Updated: March 27, 2012 8:19AM
‘Horse - - - -,” growled Cook County Commissioner Bill Beavers over the phone.
Barnyard Bill, the self-proclaimed “Hog With the Big Nuts,” was bloodied but unbowed on Thursday. It was just an hour earlier that U.S. Attorney Patrick Fitzgerald had hit the 77-year-old former cop, former alderman and county officeholder with a four-count federal indictment.
The feds allege that Beavers converted $226,000 in campaign donations to personal use. And allege that he lied to the IRS.
But if Beavers wants to talk about “horse - - - -,” I’m compelled to refer him to Count Two of his own indictment:
“On Nov. 14, 2006, Beavers ‘caused’ a check for $68,763.07 to be paid from Citizens for Beavers to the Municipal Employees’ Annuity and Benefit Fund of Chicago to increase his aldermanic monthly pension from $2,890 to $6,541.”
Ignore, for the sake of argument, whether the money was campaign cash or personal savings. A jury will decide that.
But ask yourself this: Can a Chicago alderman legally bump up his monthly pension payment like that? With an investment so small that he recovers the entire $68,763.07 in the first 18 months? And then keeps on collecting?
The Illinois General Assembly has a huge heart when it comes to the pensions of politicians — their own included. And so in 1990, it made Beavers’ maneuver legal.
Today he collects $91,000 from his aldermanic pension; $16,000 from his police pension, and $85,000 in salary from the county.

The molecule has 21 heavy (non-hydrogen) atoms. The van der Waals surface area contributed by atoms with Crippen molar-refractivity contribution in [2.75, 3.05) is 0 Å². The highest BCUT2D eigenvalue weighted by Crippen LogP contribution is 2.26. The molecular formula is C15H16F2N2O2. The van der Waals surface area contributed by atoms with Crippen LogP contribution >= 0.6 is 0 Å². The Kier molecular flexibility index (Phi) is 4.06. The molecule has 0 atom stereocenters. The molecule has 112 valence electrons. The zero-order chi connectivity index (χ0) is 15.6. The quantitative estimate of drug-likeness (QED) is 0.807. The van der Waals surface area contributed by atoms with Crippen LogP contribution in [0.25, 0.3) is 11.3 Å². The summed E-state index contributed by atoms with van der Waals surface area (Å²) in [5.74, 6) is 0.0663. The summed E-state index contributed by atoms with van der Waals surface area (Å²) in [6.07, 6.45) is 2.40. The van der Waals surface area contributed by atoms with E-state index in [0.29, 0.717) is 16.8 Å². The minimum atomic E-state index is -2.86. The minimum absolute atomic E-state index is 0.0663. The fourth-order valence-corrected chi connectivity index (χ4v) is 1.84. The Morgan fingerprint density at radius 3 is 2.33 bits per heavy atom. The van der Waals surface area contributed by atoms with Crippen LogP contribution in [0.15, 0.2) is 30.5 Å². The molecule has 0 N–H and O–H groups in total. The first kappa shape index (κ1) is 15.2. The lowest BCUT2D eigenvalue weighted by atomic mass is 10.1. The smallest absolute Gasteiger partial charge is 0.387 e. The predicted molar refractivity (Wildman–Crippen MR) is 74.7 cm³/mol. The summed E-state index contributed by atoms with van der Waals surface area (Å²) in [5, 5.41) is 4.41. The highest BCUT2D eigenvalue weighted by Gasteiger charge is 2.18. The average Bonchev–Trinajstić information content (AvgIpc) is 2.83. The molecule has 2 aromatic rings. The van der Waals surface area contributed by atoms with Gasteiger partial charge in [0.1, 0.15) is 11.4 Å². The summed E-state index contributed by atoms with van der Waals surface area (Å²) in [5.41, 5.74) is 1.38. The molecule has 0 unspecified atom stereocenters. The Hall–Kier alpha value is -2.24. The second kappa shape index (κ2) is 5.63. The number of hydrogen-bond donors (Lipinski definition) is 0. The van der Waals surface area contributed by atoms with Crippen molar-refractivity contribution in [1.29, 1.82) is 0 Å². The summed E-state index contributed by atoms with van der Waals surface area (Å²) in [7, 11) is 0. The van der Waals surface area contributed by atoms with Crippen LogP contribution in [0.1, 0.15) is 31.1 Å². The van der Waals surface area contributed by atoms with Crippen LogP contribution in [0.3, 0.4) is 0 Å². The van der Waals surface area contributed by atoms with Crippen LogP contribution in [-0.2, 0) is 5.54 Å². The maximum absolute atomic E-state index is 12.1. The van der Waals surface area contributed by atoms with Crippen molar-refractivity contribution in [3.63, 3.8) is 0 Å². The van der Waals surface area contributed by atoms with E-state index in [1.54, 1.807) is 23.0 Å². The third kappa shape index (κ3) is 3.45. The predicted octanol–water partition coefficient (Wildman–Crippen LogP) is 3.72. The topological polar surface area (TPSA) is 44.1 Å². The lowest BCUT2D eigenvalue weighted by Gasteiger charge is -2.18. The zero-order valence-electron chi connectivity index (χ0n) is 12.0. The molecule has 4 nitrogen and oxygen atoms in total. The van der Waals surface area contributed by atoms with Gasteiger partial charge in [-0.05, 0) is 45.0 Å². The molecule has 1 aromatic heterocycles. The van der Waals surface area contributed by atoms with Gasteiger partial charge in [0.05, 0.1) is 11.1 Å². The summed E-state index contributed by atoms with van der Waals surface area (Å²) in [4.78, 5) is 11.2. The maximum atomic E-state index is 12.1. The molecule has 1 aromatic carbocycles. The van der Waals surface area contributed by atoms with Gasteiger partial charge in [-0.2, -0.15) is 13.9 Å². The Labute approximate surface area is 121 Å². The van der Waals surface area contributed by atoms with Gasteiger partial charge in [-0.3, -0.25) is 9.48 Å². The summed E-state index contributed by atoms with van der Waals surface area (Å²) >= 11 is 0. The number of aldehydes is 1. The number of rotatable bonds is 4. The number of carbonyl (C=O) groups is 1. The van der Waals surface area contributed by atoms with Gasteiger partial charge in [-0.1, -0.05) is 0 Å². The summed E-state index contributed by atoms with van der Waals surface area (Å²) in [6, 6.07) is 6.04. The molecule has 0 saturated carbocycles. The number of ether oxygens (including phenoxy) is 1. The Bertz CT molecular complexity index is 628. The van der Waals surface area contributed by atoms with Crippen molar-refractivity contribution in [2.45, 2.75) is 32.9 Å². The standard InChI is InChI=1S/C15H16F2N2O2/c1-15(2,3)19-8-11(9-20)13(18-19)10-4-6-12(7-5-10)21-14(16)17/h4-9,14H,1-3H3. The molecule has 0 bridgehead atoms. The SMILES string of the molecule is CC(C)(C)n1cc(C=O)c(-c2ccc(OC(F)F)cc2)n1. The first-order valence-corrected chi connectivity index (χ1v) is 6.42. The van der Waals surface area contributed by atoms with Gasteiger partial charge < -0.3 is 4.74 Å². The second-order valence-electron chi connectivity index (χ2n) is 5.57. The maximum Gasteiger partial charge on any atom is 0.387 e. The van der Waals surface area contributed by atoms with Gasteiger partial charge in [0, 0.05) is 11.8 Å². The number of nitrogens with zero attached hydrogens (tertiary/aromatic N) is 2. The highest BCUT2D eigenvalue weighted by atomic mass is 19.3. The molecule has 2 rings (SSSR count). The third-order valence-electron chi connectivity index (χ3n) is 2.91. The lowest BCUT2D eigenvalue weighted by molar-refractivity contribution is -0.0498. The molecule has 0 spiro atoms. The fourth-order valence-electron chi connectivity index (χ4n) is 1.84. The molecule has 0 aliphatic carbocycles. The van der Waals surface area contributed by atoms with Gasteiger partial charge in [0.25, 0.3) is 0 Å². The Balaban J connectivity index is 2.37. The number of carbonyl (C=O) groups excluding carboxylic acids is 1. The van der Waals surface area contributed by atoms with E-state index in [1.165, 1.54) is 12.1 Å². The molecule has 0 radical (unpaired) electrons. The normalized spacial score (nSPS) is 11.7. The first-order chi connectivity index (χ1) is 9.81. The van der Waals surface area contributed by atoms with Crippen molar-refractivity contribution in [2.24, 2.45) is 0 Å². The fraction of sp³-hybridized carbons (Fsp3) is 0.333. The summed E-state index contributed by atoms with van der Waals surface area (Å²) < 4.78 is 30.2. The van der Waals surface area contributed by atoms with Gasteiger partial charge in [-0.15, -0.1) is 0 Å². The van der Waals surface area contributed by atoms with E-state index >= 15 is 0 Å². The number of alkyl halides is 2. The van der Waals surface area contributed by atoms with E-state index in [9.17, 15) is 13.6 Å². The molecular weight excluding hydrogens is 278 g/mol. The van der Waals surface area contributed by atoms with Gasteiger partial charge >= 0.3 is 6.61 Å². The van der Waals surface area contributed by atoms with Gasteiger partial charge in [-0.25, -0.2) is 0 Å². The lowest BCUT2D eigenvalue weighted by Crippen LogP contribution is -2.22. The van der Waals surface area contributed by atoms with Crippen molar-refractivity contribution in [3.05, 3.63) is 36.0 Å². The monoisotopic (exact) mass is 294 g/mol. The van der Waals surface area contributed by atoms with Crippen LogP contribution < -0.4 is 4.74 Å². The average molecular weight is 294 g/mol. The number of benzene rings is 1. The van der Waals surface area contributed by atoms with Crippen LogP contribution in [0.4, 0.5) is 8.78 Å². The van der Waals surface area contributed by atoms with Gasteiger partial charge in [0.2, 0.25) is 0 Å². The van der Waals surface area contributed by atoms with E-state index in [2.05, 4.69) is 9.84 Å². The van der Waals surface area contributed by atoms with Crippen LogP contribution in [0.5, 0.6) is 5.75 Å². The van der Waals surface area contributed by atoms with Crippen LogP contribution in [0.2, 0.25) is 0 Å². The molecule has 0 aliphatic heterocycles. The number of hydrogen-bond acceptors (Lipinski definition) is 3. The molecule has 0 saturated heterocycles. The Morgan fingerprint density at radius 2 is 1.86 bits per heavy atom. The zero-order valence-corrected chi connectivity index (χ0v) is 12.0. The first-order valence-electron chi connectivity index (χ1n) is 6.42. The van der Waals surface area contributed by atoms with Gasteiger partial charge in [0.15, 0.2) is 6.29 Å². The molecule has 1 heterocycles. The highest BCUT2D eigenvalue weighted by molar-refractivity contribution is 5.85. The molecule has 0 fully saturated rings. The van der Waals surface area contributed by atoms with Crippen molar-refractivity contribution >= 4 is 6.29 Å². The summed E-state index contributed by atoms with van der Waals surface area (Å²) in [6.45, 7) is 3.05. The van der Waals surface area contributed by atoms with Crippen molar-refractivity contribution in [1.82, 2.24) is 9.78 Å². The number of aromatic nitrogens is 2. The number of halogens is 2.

Ka-Ching! That’s $192,000. And it doesn’t include a $14,400 annual county office allowance that the feds claim he stole.
Have I mentioned that the jobs of alderman and county commissioner are part time? Or that they, along with legislators and judges, can retire with anywhere from 80 to 85 percent of their final salaries? But aren’t required to work as many years as rank-and-file government employees?
Ordinary city workers, just as one example, have to put in 33.3 years of service to fully retire at 60. Aldermen? They need just 20 years. I’m sure there must be a good reason. Stress, perhaps, since the “elected” among us live in a public spotlight.
As The Hog put it back in 1999, “If you can survive 20 years [as an alderman], then you need a pension and you should have it at 55.
Why should you have to wait?”
A lovely deal.
“Yes, it is,” said former 43rd ward Ald. Dick Simpson, who left office long before pensions got so sweet. Simpson, a political scientist at the University of Illinois at Chicago, just co-authored the recent study of corruption in Illinois.
And arrived at the sad but unsurprising conclusion that Chicago is the nation’s most corrupt city and Illinois is the third most corrupt state. Frighteningly, it may also be the most bankrupt, thanks in large part to the public pensions that have been promised.
It’s fashionable these days to bash teachers and unions and accuse them of being greedy.
But what about political leaders and lawmakers who voted for these pensions? They failed, year after year, to fund them but are among their richest beneficiaries.
And now we look to those leaders to “reform” the system? When and if they ever do, they should write us a check along with it.
From their personal accounts.
Not their political funds.